Even with these worries, I am optimistic about the future of LGBTQ young adults and the contributions they’ll make to society. As more LGBTQ people have come out, resulting in a societal shift to greater acceptance, today’s LGBTQ graduates face opportunities to make tremendous contributions to our society.

Here’s what I would tell them:

Be true to yourself. Too many lives have been lost to suicide or the unrealized potential of those who hid or suppressed their true selves. I squandered five years with my precious family by hiding and lying before I found the courage to come out. My fears were far greater than any threat that manifested. I had only myself to answer to, and lying took a bigger toll than telling the truth ever could.

If coming out to your family truly isn’t an option, find someone. There are people who love and care about you.

Be healthy in mind and body. Yours is the first generation to live its entirety in an era of effective HIV medications. But, people ages 14 to 25 are one of the fastest-growing groups becoming HIV-positive.

By providing unrealistic sex education, most Texas schools haven’t done you any favors. So, here goes: 1) Use a condom during sex. 2) Get tested for sexually transmitted diseases (including HIV). And 3) know your HIV status and the status of your partner.

The Dallas County Health Department, Resource Center Dallas and other community organizations provide free STD and HIV testing.

As for your mind, if you don’t like the people and places that surround you, make changes. If you find yourself struggling, please ask for help. Colleges offer free counseling for students. Resource Center Dallas offers sliding-scale counseling, and The Trevor Project provides crisis intervention and suicide prevention for LGBTQ youth.

Be vigilant. Even in 2013, some people think it’s OK to sacrifice the rights and freedoms of LGBTQ people for their convenience. Discarding the rights of LGBTQ people may be politically expedient for many, but you should demand better.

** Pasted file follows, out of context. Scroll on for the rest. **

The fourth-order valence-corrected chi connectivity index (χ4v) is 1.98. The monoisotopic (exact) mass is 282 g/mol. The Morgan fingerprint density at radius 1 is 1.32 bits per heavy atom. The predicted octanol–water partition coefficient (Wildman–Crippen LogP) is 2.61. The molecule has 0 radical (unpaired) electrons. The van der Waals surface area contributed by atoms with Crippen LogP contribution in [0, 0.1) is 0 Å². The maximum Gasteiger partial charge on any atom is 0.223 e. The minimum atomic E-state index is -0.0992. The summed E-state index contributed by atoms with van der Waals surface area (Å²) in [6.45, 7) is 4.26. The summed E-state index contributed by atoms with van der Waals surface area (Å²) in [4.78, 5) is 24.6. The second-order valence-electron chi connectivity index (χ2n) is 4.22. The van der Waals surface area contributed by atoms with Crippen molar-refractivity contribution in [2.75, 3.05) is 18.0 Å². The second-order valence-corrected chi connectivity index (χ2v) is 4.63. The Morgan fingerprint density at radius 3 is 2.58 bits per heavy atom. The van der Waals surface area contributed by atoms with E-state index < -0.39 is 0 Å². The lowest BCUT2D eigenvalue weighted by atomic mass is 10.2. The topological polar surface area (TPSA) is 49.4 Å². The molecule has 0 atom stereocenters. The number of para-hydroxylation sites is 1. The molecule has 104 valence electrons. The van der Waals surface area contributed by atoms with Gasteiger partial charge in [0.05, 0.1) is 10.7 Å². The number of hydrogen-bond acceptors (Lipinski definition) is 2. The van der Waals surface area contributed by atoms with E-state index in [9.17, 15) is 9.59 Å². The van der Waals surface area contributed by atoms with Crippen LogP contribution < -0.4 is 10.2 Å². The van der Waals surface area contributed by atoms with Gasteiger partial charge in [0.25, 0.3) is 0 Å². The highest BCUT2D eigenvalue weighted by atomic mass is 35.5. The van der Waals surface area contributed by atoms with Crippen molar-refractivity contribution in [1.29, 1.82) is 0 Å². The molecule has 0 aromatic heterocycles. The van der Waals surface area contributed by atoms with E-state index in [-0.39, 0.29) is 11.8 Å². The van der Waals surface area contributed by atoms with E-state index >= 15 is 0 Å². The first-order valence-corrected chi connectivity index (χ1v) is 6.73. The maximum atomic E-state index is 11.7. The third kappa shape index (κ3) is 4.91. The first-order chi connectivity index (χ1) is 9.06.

Don’t believe everything you hear. So much we hear as “fact” or “truth” is neither. The recent rhetoric against the Boy Scouts of America’s changing its policy to allow openly gay Scouts as members included statements that gays are inherently immoral and a threat to young people. These are myths.

If you are a young person and you have been taught those untruths by a religious institution, I encourage you to seek a community of faith that values LGBTQ persons.

Be grateful. An army of supporters helped you get where you are, including many unknown to you. If you are a woman or a person of color, lives were lost, and not all that long ago, for you to have the right to vote. If you’re an out LGBTQ person, blood was shed for you to live out of the closet. Show your gratitude by helping someone else.

Give to your community. However you define community, contribute to it. Service to others creates something bigger than you. You will meet friends. You will create. You will solve significant social issues and enrich lives beyond your wildest dreams.

Be bright. As Marianne Williamson says, “we are all meant to shine.” You have what it takes. Get out there and have fun doing it.

Cece Cox of Dallas is the CEO of Resource Center and a Community Voices volunteer columnist. Her email address is This e-mail address is being protected from spambots. You need JavaScript enabled to view it



Cece Cox: Statement on today’s vote by shareholders of Irving-based Exxon Mobil to again deny expanding employment protections for LGBT workers
Published: May 29, 2013